Source: Financial Times
Boris Johnson has been urged by Conservative MPs representing the ‘red wall’ of former Labour heartland seats not to cut back major rail infrastructure projects as the UK prime minister comes under pressure from chancellor Rishi Sunak to rein in ambitious plans for public spending.
The National Infrastructure Commission, which advises the government, recently said plans to extend the High Speed 2 rail project to Leeds should be scrapped to save £32bn from its expected budget of over £100bn. Earlier this week the FT revealed that costs on HS2 have risen by £1.7bn in the past year — partly because of the pandemic — although this was covered by the project’s contingency budget.
Meanwhile the Treasury has not yet given the sign-off to the Northern Powerhouse rail project, which is supposed to link the north’s big cities from Liverpool, Hull and Newcastle via Manchester, Sheffield and Leeds, and which could cost a further £39bn.
The uncertainty over the multibillion pound transport schemes underline the tensions between Johnson and Sunak in recent weeks over a number of spending projects, with the Treasury eager to dampen Downing Street’s appetite for spending. Number 10 has clashed with other Whitehall ministries over social care reform and a new “royal yacht”.
Johnson is seen by his party as the most pro-spending Conservative leader since Harold Macmillan’s time in Downing Street from 1957 to 1963. Since Margaret Thatcher took over the party in 1975, it has shunned stimulating demand through spending, opting instead for tax cuts.
One senior Treasury insider said that Sunak’s view was “there are choices that have to be made” and it was important to stabilise the public finances as the UK emerged from the worst of the coronavirus pandemic. The chancellor announced two tax changes in his March budget — freezes in the personal income tax thresholdand a rise in corporation tax.
“What he did at the Budget was to put us back on to a more stable trajectory, get debt falling and get our public finances on to a stable footing. He made it very clear that the two tax changes are things he wanted to do to achieve that. But he’s not necessarily keen on raising any more taxes on people, particularly personal taxation,” the official said.
Their hearts are with Johnson but their heads are with Sunak.” Paul Goodman, editor Conservative Home, on the current crop of Tory MPs
HS2 is designed to run from London to Manchester via Birmingham and Crewe. But the “eastern leg of HS2 2b” — extending from the West Midlands to Leeds — has been criticised by many Tory MPs in its traditional southern strongholds, who believe it should be scrapped.
Tories elected for the first time in the 2019 election have privately warned that it would be a mistake to cancel it. “Our first time voters are watching and waiting for the government to prove they’re delivering on the promises we made them in 2019,” one newly elected MP said.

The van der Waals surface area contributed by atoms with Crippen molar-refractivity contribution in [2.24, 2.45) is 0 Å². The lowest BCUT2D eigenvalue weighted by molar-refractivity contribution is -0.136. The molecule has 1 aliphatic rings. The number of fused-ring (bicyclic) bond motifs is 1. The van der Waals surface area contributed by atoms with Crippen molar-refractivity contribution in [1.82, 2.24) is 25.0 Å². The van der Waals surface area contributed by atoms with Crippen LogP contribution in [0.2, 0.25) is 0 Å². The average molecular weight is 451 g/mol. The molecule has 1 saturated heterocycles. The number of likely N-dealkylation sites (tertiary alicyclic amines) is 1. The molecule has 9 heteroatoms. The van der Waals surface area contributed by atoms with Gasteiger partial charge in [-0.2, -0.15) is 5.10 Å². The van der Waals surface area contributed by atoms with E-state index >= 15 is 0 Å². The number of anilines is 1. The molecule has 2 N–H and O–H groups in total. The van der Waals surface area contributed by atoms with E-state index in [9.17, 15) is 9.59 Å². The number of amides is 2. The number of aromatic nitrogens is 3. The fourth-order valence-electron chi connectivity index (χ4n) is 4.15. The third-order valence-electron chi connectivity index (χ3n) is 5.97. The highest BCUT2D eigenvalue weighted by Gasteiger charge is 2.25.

Other Tories insist the Northern Powerhouse Rail, sometimes referred to as HS3, is even more important. “It’s absolutely crucial that ‘Northern Powerhouse Rail’ is built. I wasn’t a big fan of HS2 but this is exactly what we have to build to deliver on the trust that was put on us,” another MP said.
Following a report carried by the Huffington Post on Tuesday that said the Treasury and Downing Street were at odds over when to publish the long-awaited integrated rail plan (IRP), which will set out the details of Britain’s future rail system including the new Leeds-Manchester route, a Downing Street spokesman said the government was “still committed” to the new rail line.
“We are getting on top of our priorities and investing in northern transport,” he said. “The integrated rail plan will set out how major rail projects including HS2 phase 2b and Northern Powerhouse Rail will work together to deliver reliable rail services that passengers deserve.”
One Treasury figure said that Downing Street, the Treasury and the Department for Transport all broadly accepted the need to push ahead with the project — but the details were still up in the air.
“There needs to be a package of investment and needs to be agreement on what that looks like. Work is ongoing,” the person said. “But this is more an issue of bandwidth than any serious differences, it has been a while since the relevant cabinet ministers all met.”
Any disagreements on funding the new railway line are not about scale but are instead likely to be about the timeline and how soon spades can go in the ground.
Many newly elected Tory MPs favour more spending, to make up for decades of under investment in their areas. One MP representing a northern constituency said that most of the newly elected Tories backed “sensible measures that allow us to deliver on our manifesto commitments”.
“Very few people are going around saying we have to do everything, colleagues know that we need to have clear blue water with Labour. We’re in a dangerous position if it looks like we’re going to outspend them,” they said.
Paul Goodman, editor of the ConservativeHome website and a former Tory MP, said the current parliamentary party has a similar tension to the one at the top of government. “Their hearts are with Johnson but their heads are with Sunak,” he said.
“Most Tories are in parliament because they are Conservatives and that’s true of the red wall intake too. They believe in a smaller state and lower taxes. But these beliefs run up against their constituencies demanding more and more spending.”